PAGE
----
Not to sound super obvious, but London is a very old town — which is lovely when it comes to architecture, but not always lifestyle. "Many Londoners live in Victorian dwellings which were designed around the principles of hierarchy and privacy and can clash with the lifestyles of contemporary households," says Nimi Attanayake of Nimtim Architects. So when Attanayake's team took on a family's Victorian loft, they sought to modernize within the old-fashioned framework.
"We wanted to unlock the flexibility of Victorian houses — unpicking and reimagining the original layout to bring in light, creating a better connection with the natural landscape of the garden and responding to the client's contemporary requirements," Attanayake says.
But the most surprising move is the home's defining feature: cork, which appears on the walls and parts of the exterior. "It's naturally water resistant, recyclable, and will weather to a silver-gray color over time," Attanayake explains.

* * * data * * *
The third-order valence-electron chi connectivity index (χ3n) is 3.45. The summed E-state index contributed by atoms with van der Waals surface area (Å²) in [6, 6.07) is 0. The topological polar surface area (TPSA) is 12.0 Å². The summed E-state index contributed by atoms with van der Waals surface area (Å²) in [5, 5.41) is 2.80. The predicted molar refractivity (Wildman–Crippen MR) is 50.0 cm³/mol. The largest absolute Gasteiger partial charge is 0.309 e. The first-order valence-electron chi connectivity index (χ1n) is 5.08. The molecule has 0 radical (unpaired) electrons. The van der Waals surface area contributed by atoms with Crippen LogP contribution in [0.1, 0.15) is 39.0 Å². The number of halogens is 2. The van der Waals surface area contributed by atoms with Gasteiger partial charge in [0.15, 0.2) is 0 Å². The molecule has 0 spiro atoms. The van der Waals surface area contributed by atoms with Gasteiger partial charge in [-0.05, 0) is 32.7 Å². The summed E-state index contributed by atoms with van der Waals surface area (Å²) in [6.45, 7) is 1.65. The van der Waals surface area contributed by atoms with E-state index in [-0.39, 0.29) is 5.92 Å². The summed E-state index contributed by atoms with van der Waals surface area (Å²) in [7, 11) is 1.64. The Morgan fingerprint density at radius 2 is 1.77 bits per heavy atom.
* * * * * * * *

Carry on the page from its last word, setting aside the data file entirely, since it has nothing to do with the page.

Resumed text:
Cork, apparently, is a highly functional and sustainable material. Attanayake enlightens us on its versatility: "It has inherent insulating properties, so that meant we did not require any additional insulation on the external walls. It ticks all the boxes when it comes to thermal and acoustic performance but is also breathable, free from chemicals, synthetic resins and carcinogenic materials, and creates a healthy environment inside the house."
A HAY x COS table paired with Everyday chairs by Swedish studio Claesson Koivisto Rune creates a small dining area.
Pink trim on the windows and downstairs door adds a bit of fun and whimsy to the design.
Mirroring the color scheme in the kitchen, the bathroom incorporates a light-pink Formica countertop with whites and creams. The sculptural tiles and hexagon mirror add cohesion to the design.
Pink and purple is no longer a color combo for little kids — this fun bathroom proves the duo can be fresh and modern.